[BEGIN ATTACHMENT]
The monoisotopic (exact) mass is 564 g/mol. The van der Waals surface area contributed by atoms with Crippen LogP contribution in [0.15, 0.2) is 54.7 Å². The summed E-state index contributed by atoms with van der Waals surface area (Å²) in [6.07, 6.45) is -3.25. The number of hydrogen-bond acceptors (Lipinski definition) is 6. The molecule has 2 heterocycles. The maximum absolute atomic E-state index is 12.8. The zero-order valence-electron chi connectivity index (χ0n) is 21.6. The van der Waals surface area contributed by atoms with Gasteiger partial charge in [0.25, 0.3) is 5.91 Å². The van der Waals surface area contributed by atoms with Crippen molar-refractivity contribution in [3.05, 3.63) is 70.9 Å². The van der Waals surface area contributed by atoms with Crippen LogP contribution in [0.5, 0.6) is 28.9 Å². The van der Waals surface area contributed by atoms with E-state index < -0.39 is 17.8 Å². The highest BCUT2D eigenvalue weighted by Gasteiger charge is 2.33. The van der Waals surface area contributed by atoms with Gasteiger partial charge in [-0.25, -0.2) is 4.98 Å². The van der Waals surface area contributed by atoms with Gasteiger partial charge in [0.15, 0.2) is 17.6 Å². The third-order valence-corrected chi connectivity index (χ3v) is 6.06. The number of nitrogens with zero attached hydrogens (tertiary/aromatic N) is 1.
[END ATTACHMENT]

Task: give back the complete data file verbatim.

The monoisotopic (exact) mass is 564 g/mol. The van der Waals surface area contributed by atoms with Crippen LogP contribution in [0.15, 0.2) is 54.7 Å². The summed E-state index contributed by atoms with van der Waals surface area (Å²) in [6.07, 6.45) is -3.25. The number of hydrogen-bond acceptors (Lipinski definition) is 6. The molecule has 2 heterocycles. The maximum absolute atomic E-state index is 12.8. The zero-order valence-electron chi connectivity index (χ0n) is 21.6. The van der Waals surface area contributed by atoms with Gasteiger partial charge in [0.25, 0.3) is 5.91 Å². The van der Waals surface area contributed by atoms with Crippen molar-refractivity contribution in [3.05, 3.63) is 70.9 Å². The van der Waals surface area contributed by atoms with Crippen LogP contribution in [0.5, 0.6) is 28.9 Å². The van der Waals surface area contributed by atoms with E-state index < -0.39 is 17.8 Å². The highest BCUT2D eigenvalue weighted by Gasteiger charge is 2.33. The van der Waals surface area contributed by atoms with Gasteiger partial charge in [-0.25, -0.2) is 4.98 Å². The van der Waals surface area contributed by atoms with Gasteiger partial charge in [0.15, 0.2) is 17.6 Å². The third-order valence-corrected chi connectivity index (χ3v) is 6.06. The number of nitrogens with zero attached hydrogens (tertiary/aromatic N) is 1.